Many books have been written on the subject of Saadhana, a Sanskrit word that loosely translates as spiritual exercise. The term Saadhana is used to describe the variety of yogic practices that open the awareness of the Saadhak (the practitioner) to his True Nature, the Self.
Most people are familiar with the practice of Aasana (physical postures) referred to as Yoga. They may also know about various exercises of relaxation and concentration that are the precursors of Meditation. Then there is the practice of Meditation itself, which is truly is the cornerstone of Saadhana.
All yogic practices have the same ultimate goal: to know our Divine Nature at all times, beyond the shadow of a doubt and with every atom of our being. For this knowledge to unfold fully, a transformational shift to a different state of consciousness is necessary. The habitual human waking state is not equipped to reach the infinite space of the Self. It is restricted by the limited capacity of perception of our mind and senses.
The outer or physical yogic practices serve as preparation and purification for the body. Inner practices, as described in different scriptures, help prepare and stabilize the mind. This purification is necessary because on its own, the human mind is scattered and distracted. It constantly creates thoughts, judgments and beliefs of separation that define how we feel about ourselves and the world. The mind's perspective and scope of understanding is very limited. Through its constant movement of thoughts it creates a covering veil. Like a cloud cover that masks the sun, the mind layer has become the obstacle between our human self and our True Divine Nature.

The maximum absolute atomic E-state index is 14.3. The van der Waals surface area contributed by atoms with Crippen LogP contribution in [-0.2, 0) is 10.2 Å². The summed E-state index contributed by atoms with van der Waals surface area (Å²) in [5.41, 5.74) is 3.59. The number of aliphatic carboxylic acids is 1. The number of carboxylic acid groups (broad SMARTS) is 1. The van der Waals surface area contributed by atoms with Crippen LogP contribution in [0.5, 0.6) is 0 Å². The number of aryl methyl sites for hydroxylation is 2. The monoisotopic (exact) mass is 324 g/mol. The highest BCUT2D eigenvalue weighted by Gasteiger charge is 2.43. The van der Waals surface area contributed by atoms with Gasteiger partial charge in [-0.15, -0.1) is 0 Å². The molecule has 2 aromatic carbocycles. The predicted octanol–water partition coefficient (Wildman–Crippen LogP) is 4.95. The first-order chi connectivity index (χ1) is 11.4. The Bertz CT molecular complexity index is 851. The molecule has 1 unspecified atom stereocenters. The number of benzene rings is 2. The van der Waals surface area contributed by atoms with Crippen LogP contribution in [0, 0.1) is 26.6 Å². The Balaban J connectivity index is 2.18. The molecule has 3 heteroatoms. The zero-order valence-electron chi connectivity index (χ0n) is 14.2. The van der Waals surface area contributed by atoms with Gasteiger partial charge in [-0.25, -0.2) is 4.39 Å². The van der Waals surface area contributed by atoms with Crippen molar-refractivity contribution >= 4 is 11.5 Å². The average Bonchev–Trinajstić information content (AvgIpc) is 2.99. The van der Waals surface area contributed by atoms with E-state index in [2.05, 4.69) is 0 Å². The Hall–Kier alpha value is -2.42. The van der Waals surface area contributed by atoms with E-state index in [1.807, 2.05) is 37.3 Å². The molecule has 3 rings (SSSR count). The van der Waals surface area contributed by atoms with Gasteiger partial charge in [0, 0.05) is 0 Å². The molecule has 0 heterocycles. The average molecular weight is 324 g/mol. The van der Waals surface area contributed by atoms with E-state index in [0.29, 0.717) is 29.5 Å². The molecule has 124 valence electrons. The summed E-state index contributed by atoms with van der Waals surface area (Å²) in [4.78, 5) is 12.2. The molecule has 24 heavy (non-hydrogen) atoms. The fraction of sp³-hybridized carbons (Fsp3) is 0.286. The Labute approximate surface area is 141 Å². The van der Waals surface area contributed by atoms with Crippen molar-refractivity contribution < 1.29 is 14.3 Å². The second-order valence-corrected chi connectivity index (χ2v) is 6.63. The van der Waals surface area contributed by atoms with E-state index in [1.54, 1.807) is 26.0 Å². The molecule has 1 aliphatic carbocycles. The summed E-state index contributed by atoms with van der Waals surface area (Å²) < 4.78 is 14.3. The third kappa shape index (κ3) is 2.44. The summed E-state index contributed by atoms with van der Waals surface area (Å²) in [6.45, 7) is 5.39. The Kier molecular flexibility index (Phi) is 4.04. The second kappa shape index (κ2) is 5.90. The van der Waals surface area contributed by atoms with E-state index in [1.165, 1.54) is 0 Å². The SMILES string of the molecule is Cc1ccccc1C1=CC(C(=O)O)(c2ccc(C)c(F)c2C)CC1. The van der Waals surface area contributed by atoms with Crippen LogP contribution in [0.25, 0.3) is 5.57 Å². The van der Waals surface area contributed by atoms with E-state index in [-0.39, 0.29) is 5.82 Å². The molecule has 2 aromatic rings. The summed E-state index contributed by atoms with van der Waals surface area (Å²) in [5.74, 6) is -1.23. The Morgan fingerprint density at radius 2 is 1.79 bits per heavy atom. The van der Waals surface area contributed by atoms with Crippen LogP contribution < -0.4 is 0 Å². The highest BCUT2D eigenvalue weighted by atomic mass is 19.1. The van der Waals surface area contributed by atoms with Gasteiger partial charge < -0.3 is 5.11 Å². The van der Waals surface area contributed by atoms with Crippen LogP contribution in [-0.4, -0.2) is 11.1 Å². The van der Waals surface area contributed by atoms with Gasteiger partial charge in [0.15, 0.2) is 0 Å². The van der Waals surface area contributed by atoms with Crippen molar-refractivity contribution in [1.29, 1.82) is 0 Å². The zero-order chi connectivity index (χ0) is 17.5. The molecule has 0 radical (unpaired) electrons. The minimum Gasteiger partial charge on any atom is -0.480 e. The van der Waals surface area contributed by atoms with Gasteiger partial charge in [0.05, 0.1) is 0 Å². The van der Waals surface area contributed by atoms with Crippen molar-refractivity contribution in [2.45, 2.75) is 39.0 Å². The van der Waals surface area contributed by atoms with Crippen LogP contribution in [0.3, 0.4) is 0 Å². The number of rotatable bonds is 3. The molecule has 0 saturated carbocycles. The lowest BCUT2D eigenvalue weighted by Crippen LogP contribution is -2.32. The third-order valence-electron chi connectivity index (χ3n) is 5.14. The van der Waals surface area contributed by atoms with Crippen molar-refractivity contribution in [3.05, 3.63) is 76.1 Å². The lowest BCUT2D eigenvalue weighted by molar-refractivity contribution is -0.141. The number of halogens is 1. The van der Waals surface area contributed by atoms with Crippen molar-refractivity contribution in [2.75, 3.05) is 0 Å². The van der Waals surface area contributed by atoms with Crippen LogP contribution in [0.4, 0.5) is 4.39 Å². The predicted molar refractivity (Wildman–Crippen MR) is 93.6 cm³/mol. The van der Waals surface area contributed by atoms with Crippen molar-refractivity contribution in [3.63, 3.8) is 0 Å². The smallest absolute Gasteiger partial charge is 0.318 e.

The necessary transformation of the mind happens through the practice of Meditation. When we sit with our eyes closed, we allow the mind to settle. If we keep sitting and watching, the covering layer of thoughts and agitation eventually dissolves. What remains is the unchanging Self that exists at the back of all movement and prior to all manifestation. When we give ourselves to Meditation regularly, it becomes obvious that the Self, just like the sun on the other side of the cloud-cover, is always present. In fact, the Self is our very own being, the source of our existence and of all manifestation.
Once we recognize ourselves as the Self, Saadhana becomes simple. All that's left is to remain alert to the fact that our True Nature is, always was and always will be the Self - Pure Free Forever.
Would you like to know more about Saadhana and/or how to build or expand your own practice? Ask for a free half hour consult with Sampriya to find out how she can help you.